The Chancellor’s blindfold sometimes annoys him tremendously, but it’s always good for small talk – even in India. Prime Minister Narendra Modi immediately spoke to Olaf Scholz when he officially welcomed him to the G20 summit in Delhi on Saturday. Scholz delivers a short explanation with a smile and then moves on to the Leader’s Lounge to join the other heads of state and government.

The Chancellor will tell the story of his fall while jogging a few more times that day: to good friends like Joe Biden, Justin Trudeau or Rishi Sunak, for example, but perhaps also to difficult contemporaries like Egyptian President al-Sisi or Saudi Crown Prince Mohammed bin Salman . That’s how it is at G20 summits; to put it politely, you have to deal with a colorful mix of heads of state and government. But Scholz has adopted the sober attitude, not least from his predecessor Angela Merkel, that you have to talk to those who are there.

India’s Prime Minister wishes “speedy recovery”

G20 in Delhi. And again it is not only, but above all, about the Russian war of aggression against Ukraine. It first puts a strain on Ukraine, but subsequently also on the global economy and many poor countries due to stalled grain exports. That is why it is the dominant international conflict, even if many states in the global south would like to set completely different priorities.

A year ago on the Indonesian island of Bali, Scholz and his people were very satisfied with the joint final declaration, which stated that “most” states condemned the war. Translated back then, this meant “all states”, except Russia and China. This time it is not clear for a long time whether there will even be a joint declaration.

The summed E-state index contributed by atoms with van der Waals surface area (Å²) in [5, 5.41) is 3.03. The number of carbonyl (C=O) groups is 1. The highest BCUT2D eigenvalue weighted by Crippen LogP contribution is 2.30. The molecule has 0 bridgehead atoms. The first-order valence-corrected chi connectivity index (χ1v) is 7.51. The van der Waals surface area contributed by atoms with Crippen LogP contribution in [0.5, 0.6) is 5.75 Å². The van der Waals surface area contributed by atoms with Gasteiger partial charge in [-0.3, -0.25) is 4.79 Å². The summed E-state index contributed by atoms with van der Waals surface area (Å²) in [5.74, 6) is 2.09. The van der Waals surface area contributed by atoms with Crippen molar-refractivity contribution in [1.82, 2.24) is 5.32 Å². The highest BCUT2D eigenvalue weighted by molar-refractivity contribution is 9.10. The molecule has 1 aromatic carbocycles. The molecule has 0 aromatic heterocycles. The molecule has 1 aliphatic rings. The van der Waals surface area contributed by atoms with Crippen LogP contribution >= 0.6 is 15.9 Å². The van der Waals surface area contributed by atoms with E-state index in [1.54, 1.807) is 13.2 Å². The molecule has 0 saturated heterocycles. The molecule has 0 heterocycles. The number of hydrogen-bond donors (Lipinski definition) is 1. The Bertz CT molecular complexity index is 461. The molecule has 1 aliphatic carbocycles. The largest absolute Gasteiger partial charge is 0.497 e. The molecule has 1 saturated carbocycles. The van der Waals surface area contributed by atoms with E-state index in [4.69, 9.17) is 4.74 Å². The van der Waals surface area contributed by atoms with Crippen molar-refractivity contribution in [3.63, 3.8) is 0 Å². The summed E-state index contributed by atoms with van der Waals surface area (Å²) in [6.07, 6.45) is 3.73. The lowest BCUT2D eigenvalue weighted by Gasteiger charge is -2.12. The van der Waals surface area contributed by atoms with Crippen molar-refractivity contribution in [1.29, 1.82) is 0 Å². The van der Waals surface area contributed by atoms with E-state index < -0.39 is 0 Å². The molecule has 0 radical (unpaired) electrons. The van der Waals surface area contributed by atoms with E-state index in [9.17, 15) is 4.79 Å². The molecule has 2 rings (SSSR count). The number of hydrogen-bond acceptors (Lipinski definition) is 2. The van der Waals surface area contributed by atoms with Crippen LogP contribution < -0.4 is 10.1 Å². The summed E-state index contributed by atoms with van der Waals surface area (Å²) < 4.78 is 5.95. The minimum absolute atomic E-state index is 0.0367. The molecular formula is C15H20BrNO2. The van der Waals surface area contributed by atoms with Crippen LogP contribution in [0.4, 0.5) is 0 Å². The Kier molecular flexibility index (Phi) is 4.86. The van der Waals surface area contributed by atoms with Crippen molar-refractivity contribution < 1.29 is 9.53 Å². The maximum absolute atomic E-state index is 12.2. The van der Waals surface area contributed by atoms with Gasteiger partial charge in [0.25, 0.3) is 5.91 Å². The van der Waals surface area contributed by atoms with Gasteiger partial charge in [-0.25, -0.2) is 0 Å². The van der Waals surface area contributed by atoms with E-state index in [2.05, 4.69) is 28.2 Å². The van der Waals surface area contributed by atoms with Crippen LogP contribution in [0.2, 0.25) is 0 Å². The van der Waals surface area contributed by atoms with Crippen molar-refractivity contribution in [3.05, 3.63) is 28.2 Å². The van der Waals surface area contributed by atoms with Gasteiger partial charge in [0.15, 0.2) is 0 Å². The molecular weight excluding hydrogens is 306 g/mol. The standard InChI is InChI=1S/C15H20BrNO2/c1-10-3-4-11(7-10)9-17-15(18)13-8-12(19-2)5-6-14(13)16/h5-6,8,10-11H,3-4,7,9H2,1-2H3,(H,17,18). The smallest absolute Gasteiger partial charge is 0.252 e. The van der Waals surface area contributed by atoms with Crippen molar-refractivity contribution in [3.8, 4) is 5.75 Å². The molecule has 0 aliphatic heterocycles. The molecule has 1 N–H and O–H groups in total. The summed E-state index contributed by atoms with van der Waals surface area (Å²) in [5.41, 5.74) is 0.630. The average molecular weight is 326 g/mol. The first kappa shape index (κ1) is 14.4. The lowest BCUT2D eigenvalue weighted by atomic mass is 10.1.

While the talks are ongoing, the German Chancellor is an eye-catcher. When Prime Minister Modi gave Scholz the floor in a large gathering for the first time, he expressly acknowledged that Scholz was taking part in the summit despite his injury. He wishes him a “speedy recovery”. According to his delegation, Olaf Scholz then made a waving hand gesture: It doesn’t hurt anymore.

Lavrov stumbles over the edge of the red carpet

Vladimir Putin didn’t come to Delhi, nobody seriously expected it. His foreign minister, Sergei Lavrov, is not doing well in two respects. At first he almost lies down on the red carpet, but is just able to catch himself after a stumble. In theory, he could now talk shop with Olaf Scholz about stumbling, but the Chancellor, as Scholz himself later explains, refuses to shake his hand or have any conversation. In addition, Lavrov doesn’t look good in his statement among heads of state and government, at least if the Chancellor is to be believed. Lavrov read “the usual stories” about Ukraine, reports Scholz with a mixture of mockery and contempt. “I don’t think anyone in the room believed her.”

Indian Prime Minister Modi’s one-man show

Finding as common a language as possible on Ukraine is primarily the task of the Indian presidency. In one respect, Scholz and his armband are almost like a symbolic figure compared to Prime Minister Modi: because you have to at least turn a blind eye in order to deliberately overlook Modi’s Hindu nationalist course, with which he has led his country since 2014. Critics condemn the discrimination against religious minorities as a threat to the diversity of the country, they see Modi’s harshness as a risk to political stability and censorship and violence against critics as proof that India is forfeiting its designation as the world’s largest democracy.